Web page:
HPV-16 E5 was produced as a fused protein to maltose-binding protein (MBP) (MBP-E5). The expression of the protein was initialized by picking a single colony of E. coli BL-21 containing the plasmid and introducing it into LB broth supplemented with 1% glucose and 100 μg/ml ampicillin. This starter culture was grown at 37°C and 200 rpm overnight. The next day, the starter was diluted 1:100 in fresh LB broth supplemented with glucose and ampicillin as mentioned earlier. The culture was shaken at 37°C until the optical density of the culture reached 0.6 at 600 nm. Then, 0.1 mM IPTG was added to induce the production of the protein, maintaining a temperature of incubation at 16°C overnight.
The MBP-E5 protein was purified using an amylose resin (NEB) and according to the manufacturer’s instructions. Eluted proteins were dialyzed overnight at 4° in 50 mM Tris-HCl, 150 mM NaCl, 10% glycerol, pH 7.5. Dialyzed proteins were aliquoted and kept at -20°C until further use.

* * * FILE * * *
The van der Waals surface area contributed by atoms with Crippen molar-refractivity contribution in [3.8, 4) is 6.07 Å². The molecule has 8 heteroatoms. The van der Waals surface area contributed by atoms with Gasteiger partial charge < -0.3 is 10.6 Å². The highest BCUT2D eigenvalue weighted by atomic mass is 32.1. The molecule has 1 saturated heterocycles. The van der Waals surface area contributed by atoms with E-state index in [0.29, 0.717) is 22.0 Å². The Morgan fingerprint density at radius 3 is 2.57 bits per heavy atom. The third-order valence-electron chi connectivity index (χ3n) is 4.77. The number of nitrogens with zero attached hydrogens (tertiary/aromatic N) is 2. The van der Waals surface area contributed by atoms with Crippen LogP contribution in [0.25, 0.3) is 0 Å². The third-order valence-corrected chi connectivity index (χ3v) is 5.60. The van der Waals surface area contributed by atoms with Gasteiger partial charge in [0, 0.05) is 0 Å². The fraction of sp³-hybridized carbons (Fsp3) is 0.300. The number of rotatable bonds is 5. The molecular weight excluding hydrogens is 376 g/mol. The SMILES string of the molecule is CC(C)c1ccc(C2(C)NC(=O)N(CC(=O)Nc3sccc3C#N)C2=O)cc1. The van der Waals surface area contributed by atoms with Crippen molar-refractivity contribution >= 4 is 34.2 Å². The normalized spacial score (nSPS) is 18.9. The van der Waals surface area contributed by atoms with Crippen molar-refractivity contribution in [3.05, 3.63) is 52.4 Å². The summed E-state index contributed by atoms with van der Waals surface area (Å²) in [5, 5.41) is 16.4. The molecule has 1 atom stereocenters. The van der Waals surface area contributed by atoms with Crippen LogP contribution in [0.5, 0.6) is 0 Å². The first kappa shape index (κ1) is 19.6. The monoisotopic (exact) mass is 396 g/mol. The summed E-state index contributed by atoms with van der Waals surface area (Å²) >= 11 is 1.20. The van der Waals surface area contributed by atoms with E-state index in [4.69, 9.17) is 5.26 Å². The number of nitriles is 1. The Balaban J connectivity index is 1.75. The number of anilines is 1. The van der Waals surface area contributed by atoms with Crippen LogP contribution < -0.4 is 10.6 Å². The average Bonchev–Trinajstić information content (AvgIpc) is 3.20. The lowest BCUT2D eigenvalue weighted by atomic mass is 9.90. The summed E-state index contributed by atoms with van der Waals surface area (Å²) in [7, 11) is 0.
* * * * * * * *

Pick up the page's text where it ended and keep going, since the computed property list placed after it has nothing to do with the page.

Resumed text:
2.4. ScFv Screening
The scFvs screening was performed in our Antibody Engineering facility using a proprietary library of scFvs, which was constructed in our lab from human lymphoid cells using phage display technology. Briefly, 50 μg/ml of MBP-E5 was used as the antigen and the biopanning and screening were performed as published . During the screening, 50 μg/ml MBP was used as a control. A total of 192 clones were screened for their affinity of the antibodies to E5 protein. One clone (H2-I) was selected for further studies because of the highest binding to MBP-E5 measured during the screening by ELISA. This clone was thereafter termed anti-HPV-16-E5 and was expressed as a recombinant his-tagged protein. The TG-1 strain harboring the anti-HPV-16-E5 antibody gene was induced for the production of the antigen as detailed above. The expressed antibody was purified using Ni-NTA resin (Qiagen) and according to the manufacturer’s instructions.